In this Warm-Up, students write and solve algebraic equations to review the idea that the opposite sides of a parallelogram are congruent. While I circulate the room, I look for a student who will volunteer to present their work on the first problem. At this point, I want a student who can give a model explanation for how they used the given information from the problem (the quadrilateral is a parallelogram) to draw certain conclusions (the opposite sides are congruent, so I can write and solve equations).
When they construct a proof, I want my students to begin by using the given information to draw their own diagram. As I circulate the room, I want to find a student who can logically show why the vertical angles are congruent by using the ideas we discussed in our work with the Language and Properties of Proof during yesterday's last lesson.
During the Triangle Sum Investigation, students work in groups of four to "discover" the interior angle sum of a triangle. The structure of this investigation requires each student to take on a different “case” to explore, compare results, and then draw conclusions. In this investigation, the group collectively explores the angles of acute, right, obtuse, and isosceles triangles to then conjecture about the interior angle sum of any triangle.
I include a check-in point for this investigation, which provides me with an opportunity to assess student understanding. Groups call me over to check in, which essentially involves one student explaining what the group has conjectured. I like to shuffle all of my students’ papers behind my back to “randomly” choose the student who I will question—since students are familiar with this structure, they prepare each other for this moment, which holds them accountable to the group’s learning. After the check-in, I ask groups to move on to the next part of the task, which gives them an opportunity to apply and practice what they have just discovered.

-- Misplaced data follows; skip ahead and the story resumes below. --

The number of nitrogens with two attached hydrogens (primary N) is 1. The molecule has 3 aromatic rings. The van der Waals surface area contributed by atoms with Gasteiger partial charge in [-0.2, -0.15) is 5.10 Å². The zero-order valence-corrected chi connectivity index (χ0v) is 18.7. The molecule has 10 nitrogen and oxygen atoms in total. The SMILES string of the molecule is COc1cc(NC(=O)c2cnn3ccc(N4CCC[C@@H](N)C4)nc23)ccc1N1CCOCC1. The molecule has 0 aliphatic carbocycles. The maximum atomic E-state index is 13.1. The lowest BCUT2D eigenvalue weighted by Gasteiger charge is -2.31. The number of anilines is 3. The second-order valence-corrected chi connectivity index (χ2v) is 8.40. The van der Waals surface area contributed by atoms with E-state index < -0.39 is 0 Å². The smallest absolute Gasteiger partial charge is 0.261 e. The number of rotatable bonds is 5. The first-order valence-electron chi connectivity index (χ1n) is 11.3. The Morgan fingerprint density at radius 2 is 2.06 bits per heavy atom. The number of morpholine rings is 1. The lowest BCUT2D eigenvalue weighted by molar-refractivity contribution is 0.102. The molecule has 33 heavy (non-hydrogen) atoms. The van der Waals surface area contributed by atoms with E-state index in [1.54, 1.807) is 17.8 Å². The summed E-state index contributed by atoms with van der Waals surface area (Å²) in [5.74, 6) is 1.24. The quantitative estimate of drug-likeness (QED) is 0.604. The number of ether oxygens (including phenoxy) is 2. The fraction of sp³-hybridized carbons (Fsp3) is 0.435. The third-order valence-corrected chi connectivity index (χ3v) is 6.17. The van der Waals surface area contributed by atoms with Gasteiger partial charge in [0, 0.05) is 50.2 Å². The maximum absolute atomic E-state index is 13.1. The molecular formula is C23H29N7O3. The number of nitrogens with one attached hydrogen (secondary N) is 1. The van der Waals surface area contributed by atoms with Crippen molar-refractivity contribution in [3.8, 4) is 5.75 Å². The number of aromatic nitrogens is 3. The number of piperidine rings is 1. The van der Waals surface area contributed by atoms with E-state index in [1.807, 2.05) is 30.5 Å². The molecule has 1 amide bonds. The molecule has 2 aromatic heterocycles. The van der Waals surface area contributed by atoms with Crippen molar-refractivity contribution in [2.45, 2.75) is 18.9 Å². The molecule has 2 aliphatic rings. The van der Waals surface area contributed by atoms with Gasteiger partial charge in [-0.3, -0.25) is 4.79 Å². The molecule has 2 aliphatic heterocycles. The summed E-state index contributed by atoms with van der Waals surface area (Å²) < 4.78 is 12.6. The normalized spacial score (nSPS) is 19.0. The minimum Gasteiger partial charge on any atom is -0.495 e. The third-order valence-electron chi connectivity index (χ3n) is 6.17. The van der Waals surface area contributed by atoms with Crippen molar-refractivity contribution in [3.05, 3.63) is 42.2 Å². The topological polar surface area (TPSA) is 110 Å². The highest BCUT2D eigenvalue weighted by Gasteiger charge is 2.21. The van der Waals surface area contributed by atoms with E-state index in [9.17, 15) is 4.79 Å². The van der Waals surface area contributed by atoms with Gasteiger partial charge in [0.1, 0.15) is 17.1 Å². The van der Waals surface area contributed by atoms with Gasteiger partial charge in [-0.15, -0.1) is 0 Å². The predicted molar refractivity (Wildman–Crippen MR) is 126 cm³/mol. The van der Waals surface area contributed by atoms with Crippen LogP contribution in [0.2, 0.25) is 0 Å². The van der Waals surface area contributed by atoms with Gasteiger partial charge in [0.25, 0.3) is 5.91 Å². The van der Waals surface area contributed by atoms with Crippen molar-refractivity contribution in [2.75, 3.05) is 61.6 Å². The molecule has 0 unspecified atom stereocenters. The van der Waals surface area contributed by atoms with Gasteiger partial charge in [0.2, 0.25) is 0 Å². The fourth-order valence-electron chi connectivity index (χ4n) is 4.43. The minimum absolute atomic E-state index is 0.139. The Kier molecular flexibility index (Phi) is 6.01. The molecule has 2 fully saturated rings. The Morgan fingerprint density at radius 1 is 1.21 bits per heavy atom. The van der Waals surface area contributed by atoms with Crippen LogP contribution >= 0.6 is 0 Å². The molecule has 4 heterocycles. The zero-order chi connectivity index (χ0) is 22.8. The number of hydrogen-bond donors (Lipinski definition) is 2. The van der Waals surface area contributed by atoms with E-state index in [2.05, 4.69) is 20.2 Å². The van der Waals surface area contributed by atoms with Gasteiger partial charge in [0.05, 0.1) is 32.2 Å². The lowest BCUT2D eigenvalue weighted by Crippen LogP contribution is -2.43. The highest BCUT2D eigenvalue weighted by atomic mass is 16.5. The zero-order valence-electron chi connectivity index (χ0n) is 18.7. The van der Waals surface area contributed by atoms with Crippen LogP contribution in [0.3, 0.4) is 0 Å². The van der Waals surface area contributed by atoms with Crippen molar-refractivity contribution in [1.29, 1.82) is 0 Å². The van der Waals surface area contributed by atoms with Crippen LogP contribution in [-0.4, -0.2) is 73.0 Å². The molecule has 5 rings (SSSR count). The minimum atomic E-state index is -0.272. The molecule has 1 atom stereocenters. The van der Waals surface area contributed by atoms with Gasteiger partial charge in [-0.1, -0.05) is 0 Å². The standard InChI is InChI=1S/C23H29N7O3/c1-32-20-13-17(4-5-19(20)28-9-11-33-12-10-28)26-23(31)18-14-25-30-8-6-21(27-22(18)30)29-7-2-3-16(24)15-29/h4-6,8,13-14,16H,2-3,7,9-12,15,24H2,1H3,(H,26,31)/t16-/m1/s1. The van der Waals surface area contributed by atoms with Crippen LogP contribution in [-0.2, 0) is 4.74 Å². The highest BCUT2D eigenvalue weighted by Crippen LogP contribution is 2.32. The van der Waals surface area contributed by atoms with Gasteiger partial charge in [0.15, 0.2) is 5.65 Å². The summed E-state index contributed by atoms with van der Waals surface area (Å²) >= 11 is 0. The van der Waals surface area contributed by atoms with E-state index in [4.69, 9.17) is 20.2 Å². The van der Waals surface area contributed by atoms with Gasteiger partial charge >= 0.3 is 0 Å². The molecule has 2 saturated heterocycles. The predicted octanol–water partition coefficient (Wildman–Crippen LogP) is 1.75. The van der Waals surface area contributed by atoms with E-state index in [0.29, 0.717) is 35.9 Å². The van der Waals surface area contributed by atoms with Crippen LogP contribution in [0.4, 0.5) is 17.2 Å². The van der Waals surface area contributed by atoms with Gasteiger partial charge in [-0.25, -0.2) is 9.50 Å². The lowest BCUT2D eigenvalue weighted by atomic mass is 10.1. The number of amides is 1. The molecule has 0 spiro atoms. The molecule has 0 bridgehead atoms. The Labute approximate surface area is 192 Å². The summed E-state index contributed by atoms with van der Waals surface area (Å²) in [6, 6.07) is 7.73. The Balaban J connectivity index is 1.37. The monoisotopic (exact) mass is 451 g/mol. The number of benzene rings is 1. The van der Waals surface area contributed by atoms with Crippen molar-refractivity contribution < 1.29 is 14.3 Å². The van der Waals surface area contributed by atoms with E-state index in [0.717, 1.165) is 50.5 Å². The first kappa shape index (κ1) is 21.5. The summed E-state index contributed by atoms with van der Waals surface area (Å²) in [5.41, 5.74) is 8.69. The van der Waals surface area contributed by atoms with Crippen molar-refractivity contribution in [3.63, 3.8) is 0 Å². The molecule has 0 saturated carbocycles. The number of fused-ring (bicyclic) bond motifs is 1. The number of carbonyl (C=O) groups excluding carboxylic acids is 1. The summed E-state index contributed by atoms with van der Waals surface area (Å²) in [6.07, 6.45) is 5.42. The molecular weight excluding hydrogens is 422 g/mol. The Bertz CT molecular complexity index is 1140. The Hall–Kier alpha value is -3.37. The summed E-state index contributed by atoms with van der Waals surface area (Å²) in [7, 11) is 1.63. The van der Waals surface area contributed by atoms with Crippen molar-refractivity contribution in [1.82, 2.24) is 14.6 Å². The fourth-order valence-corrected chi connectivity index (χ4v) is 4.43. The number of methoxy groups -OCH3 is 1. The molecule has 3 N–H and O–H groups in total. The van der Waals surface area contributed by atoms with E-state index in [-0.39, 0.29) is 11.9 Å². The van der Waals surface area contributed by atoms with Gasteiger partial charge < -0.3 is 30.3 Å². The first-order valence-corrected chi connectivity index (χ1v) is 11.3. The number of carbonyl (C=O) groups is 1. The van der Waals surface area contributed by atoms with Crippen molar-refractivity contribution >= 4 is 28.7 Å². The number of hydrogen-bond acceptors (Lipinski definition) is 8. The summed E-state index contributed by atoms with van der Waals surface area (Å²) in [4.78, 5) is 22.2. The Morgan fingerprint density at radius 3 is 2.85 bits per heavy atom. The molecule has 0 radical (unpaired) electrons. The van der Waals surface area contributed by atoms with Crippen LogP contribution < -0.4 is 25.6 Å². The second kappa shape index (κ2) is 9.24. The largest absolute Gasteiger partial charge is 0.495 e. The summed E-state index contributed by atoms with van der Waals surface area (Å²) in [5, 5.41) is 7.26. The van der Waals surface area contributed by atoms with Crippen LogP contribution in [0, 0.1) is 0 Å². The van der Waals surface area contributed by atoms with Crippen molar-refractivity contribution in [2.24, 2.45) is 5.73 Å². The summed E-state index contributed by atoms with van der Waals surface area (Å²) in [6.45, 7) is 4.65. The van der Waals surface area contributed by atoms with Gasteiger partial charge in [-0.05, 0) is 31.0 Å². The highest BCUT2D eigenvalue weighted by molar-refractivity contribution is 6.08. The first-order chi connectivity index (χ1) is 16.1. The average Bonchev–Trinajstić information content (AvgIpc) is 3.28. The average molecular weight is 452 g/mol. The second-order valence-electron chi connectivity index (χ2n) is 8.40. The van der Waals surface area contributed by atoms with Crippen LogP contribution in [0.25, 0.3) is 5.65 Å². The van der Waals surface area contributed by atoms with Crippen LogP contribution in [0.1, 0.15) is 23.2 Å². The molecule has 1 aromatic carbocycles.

As in my other lessons, I like to formally debrief the discoveries we have made by having students take notes in their note-takers. We discuss students’ conjecture about the interior angle sum of any triangle, and extend this understanding to consider other conclusions we can draw about the angles of triangles. I introduce the idea of an auxiliary line to students, which they need when proving the Triangle Sum Theorem.
In the Triangle Sum Theorem Proof, I ask students to construct a parallel line to the base of the triangle. I choose to do this because students, through construction, have to consider the angle relationships that will yield parallel lines, which gives them a way into the proof. (For example, students might use alternate interior angles to construct their auxiliary line, which then gives them a possible path to pursue.)
Because the proof of the triangle sum theorem requires students to go out of their comfort zone (work with auxiliary lines, name extra angles that they might use), I have found it really important to have at least two different students present their work (MP1).
In this Exit Ticket, I want to assess students' understanding of the Triangle Sum Theorem. I want them to "explain to a 4th grader" because I want to get a good sense of how clearly they can articulate their understanding of the triangle sum theorem in a way that would make sense to anyone.